The use of a striker, rather than an exposed hammer, allows the rifle bolt’s travel to be enclosed rather than have the bolt project out of the rear of the receiver, as in previous Winchester lever-actions, we can see that this rifle’s bolt slides back at an angle partially down into the wrist of the stock. This is arguably more ergonomic and potentially helps to prevent ingress of dirt.
The first half of the lever’s travel pulls the bolt to the rear, while the second part cocks the striker. An arm extending from the lever pushed the bolt rearward until the trigger sear was engaged. In order to give the lever enough throw to open the action far enough to allow a round to be loaded the trigger mechanism has to be pivoted out of the action, much like the earlier Winchester 1886.
The bolt has a pair of trunnions which project from the sides of the bolt, these run inside longitudinal grooves either side of the receiver, while the rear of the bolt is free to angle up and down as it cycles. The action is locked by the rear of the bolt secured against the rear of the receiver, rather than with a rising locking bolt.
During the period Browning was also working on other lever action and, even more unusual, so-called pull-apart actions as well as various magazine types including a revolving magazine, stripper-clip box magazines and of course as we’ve already seen a detachable box magazine-fed rifle. The 1890s were a truly prolific period for Browning.
The design was purchased by Winchester and the Brownings’ patent was granted in November 1892. The gun, like many of Browning’s other designs of the period, never saw production. Making this rifle a rare one-of-a-kind prototype. It’s an elegant design and the action is smooth. When Winchester did finally seek to produce a military lever-action they chose another of Browning’s designs which retained his traditional rear-locking bolt, which became the Model 1895.
The Johnson is already one of the 20th century’s most interesting military rifles, in terms of both design and history, and this rifle, serial number R-14, is perhaps even more interesting. Johnson’s military rifles were initially designated the Type R – for rotary magazine, it was the ‘R’ serialised rifles which were used during US military testing in 1938-40. We are most familiar with the classic handguard-less appearance of what became known as the Johnson M1941. Few examples of a Johnson with a handguard survive.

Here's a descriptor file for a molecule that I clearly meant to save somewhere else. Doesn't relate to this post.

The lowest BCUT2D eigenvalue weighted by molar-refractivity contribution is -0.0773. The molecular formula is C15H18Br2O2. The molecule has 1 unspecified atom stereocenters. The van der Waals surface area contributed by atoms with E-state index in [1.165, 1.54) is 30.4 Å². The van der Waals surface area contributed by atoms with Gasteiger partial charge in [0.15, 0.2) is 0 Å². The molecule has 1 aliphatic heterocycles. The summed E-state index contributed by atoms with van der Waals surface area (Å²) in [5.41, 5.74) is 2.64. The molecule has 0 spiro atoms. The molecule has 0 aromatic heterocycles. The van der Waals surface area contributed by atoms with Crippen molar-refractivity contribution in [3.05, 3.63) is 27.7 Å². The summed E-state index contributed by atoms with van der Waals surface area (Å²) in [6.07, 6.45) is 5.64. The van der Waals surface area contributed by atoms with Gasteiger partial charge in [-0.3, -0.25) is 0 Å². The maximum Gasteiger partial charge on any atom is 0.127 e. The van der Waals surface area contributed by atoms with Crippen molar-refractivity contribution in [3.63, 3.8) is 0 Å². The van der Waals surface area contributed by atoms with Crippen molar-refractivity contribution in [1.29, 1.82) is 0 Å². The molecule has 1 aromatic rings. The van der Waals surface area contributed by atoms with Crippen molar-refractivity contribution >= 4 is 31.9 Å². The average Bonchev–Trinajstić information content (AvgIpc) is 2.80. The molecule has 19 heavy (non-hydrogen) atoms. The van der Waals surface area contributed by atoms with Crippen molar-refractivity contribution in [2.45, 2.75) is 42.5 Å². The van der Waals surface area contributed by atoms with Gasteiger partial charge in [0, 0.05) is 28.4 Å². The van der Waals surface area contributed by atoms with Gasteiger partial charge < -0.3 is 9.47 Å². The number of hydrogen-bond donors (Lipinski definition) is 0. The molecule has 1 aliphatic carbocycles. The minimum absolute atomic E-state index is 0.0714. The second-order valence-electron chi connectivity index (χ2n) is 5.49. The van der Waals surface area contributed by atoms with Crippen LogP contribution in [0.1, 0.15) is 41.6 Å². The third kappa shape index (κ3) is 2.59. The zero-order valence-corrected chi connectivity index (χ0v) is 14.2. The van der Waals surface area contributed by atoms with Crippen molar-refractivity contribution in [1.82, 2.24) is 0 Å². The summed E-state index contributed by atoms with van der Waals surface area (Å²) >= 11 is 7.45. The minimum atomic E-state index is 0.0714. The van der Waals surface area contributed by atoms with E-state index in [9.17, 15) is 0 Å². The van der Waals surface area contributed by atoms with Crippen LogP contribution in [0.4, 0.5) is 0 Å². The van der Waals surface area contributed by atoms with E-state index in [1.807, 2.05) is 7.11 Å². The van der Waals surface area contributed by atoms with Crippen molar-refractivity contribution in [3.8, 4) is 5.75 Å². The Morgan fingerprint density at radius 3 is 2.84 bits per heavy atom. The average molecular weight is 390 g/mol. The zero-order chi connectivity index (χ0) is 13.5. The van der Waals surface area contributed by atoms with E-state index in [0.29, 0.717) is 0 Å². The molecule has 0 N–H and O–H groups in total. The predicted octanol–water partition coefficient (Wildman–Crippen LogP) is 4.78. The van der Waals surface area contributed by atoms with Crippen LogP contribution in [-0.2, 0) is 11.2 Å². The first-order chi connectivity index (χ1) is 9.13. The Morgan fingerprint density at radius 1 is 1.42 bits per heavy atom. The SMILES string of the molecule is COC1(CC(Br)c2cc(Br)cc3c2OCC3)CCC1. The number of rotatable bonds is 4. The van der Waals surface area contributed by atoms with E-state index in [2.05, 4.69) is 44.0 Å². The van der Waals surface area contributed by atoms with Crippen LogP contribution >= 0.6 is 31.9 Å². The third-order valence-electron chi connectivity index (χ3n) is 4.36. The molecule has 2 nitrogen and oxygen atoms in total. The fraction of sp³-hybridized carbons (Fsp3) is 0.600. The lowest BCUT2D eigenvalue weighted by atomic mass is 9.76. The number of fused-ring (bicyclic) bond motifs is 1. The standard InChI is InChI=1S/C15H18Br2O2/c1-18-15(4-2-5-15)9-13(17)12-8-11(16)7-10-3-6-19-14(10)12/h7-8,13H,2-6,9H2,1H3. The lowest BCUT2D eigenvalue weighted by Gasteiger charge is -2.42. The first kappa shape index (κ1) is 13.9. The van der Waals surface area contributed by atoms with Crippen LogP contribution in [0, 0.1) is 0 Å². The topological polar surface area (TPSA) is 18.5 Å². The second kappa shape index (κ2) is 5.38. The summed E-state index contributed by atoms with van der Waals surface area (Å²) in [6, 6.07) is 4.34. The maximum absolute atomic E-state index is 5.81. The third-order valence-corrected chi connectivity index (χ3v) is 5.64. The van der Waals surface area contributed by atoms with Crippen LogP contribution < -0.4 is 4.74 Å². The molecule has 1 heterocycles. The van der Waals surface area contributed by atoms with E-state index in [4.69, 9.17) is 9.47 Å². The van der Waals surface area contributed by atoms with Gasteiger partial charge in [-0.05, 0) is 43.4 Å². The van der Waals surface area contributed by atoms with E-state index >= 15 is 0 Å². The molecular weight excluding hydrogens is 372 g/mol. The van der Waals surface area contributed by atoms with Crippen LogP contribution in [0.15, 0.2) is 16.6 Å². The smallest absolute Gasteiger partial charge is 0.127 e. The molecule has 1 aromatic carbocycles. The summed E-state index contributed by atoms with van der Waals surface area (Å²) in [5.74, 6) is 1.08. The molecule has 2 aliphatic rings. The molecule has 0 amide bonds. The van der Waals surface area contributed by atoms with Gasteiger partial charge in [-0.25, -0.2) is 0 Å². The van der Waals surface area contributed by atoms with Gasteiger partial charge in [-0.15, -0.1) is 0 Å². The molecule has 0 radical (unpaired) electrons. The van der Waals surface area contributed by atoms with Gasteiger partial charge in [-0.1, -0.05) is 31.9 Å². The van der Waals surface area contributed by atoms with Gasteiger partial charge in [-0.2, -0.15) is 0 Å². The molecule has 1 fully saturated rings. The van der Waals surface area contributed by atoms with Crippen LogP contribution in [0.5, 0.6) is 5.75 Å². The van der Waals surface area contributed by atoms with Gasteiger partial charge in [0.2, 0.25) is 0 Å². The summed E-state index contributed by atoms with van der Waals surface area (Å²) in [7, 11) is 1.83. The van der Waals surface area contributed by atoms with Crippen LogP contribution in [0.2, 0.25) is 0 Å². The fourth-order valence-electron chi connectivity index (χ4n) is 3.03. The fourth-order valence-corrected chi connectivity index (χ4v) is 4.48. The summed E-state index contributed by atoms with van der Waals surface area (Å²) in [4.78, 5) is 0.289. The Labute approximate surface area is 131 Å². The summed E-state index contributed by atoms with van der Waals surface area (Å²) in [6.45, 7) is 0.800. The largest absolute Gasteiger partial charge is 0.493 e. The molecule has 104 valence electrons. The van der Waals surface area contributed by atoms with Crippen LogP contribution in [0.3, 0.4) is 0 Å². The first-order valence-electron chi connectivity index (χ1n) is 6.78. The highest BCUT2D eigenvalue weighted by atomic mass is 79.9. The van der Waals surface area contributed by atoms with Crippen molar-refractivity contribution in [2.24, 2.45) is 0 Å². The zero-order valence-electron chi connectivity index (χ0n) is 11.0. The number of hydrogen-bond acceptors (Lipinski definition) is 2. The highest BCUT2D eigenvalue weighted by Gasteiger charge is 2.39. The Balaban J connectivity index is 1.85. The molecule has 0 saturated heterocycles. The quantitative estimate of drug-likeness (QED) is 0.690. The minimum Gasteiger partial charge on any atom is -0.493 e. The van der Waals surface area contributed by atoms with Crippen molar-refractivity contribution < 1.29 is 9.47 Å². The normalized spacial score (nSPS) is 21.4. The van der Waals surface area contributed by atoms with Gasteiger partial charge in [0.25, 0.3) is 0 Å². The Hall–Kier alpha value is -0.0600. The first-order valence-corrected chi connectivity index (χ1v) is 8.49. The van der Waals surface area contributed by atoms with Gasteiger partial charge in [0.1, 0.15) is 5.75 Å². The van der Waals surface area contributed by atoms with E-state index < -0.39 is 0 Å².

The rifle was developed by Melvin Johnson, a USMC Reserve Captain, in the mid-1930s, Johnson began work on the rifle just as the M1 Garand was adopted. Johnson was granted his first patent protecting his rifle in September 1937. His rifle was tested in 1938-39 by US Army Ordnance but advanced no further than testing. Johnson lobbied politicians leading to a bill being introduced in an effort to have Johnson’s rifle adopted. On May 29th, 1940 the US Senate’s Military Affairs Committee met with Johnson and military representatives to discuss the rifle and the Bill which had been proposed, S.3983, to ‘Provide for the Adoption of the Johnson Semiautomatic Rifle as a Standard Arm of the Military’. The bill, however, led nowhere and the M1 Garand’s introduction continued.
The handguard fitted to R-14 was actually an optional extra offered by Johnson Automatics. It appears to have been an attempt to address one of the main concerns raised by the US military – the Johnson’s unsuitability for bayonet fighting. As the rifle uses a short-recoil operated action the barrel recoils about ½ inch on firing, this means that the weapon’s barrel isn’t actually fixed in place meaning when the bayonet was used the barrel moves backwards ½ inch when it contacted something or someone with enough force.